and check their eligibility for their Observership Program.
Verbal and written English proficiency is mandatory for
participation in the GLOBE Program. Proof of language proficiency, medical
terminology, and an online interview (e.g., Skype) are required. It is expected
that content in the GLOBE application reflects the applicant’s own work and
independent critical thinking. If pre-selected, applicants are required to
conduct the online interview independently without any form of external
assistance (for example, online translation, translator, dictionary, etc.).
All international observers, who are not permanent residents
or citizens of the U.S., must be in the U.S. on a tourist visa. Our program
does not sponsor anyone for the sole purpose of participating in the GLOBE
Program or provide advice regarding visa status or requirements, which are
determined by the U.S. State Department. We are able to provide a letter of
acceptance to the GLOBE Program to help with the visa application process. Please
note we do not assist or sponsor any part of the immigration process. For any
questions or additional information about visas, please visit Travel.State.Gov.
scholarships to eligible accepted GLOBE Scholars from low- and middle-income
countries (as defined by the World Bank Classification System) who present a
strong application and demonstrate financial hardship. The scholarship covers
roundtrip airfare to/from Boston, a weekly stipend of $600, institutional fees,
program administration fees, training costs, supplies, and other observership
costs. GLOBE Scholars receive a check for their weekly stipend upon arrival and
are responsible for any costs and activities associated with processing the
Local Accommodations and Living
GLOBE Scholars are
responsible for making arrangements for all personal, travel, lodging, and
transportation activities that result from participation to the GLOBE Program,
such as finding housing, arranging local transportation, and other local living
considerations. We provide a list of housing resources collected from past
participants, but the list serves only as a reference and is neither exclusive
Onboarding and Clearance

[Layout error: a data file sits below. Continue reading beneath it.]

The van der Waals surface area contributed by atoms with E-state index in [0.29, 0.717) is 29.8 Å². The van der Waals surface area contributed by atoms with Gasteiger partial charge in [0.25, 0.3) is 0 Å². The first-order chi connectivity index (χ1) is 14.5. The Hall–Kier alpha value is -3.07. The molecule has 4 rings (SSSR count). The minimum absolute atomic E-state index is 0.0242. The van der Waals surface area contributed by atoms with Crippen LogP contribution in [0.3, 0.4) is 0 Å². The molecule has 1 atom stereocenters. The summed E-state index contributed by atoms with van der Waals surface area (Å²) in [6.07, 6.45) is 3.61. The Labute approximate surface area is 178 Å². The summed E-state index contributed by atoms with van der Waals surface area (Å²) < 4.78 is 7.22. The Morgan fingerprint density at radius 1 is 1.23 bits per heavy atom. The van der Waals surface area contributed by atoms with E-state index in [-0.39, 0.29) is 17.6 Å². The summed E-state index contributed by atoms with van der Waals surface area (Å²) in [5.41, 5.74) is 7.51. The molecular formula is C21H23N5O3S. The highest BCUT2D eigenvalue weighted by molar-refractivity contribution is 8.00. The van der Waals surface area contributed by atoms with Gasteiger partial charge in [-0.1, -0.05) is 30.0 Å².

All GLOBE Scholars
are responsible for communicating directly with Human Resources and
Occupational Health Services at both Dana-Farber Cancer Institute and Boston
Children’s Hospital, complying with all screening requirements at both
institutions, and receiving clearance from both institutions at least one month
before their start date. GLOBE participants must receive the appropriate
immunizations prior to entering the United States. Please review the
immunization requirements from both Dana-Farber and Boston Children's.
Timeframe and Deadlines
The GLOBE Program
has a typical duration of four to eight weeks (usually six weeks). The
participant’s stay cannot exceed eight weeks. The program runs twice a year –
in the spring and fall – and start dates are announced on a yearly basis.
Submission deadlines are announced on this webpage and vary for spring and fall
deadline: Friday, November 29, 2019
GLOBE Fall 2020
rotation start date: Monday, October 19, 2020
In addition to the GLOBE Program, the GHI occasionally
accepts ad-hoc, non-competing applications from observers who meet the above
criteria and are self-funded through a scholarship, grant, fellowship, or other
The observership criteria, requirements, and process for
non-GLOBE applicants are the same as GLOBE Scholars (see above). The cost of a
typical six-week observership for non-GLOBE applicants varies, and it includes
institutional fees, program administration costs, curriculum development,
training costs, and materials, supplies, and other observership expenses.
Applicants are responsible for all additional personal costs during the
observership such as travel, housing, transportation, meals, living, and other
expenses. To inquire about non-competing observership opportunities and
details, please email us at firstname.lastname@example.org.
Contact us to learn how you can support our Global Health Initiative.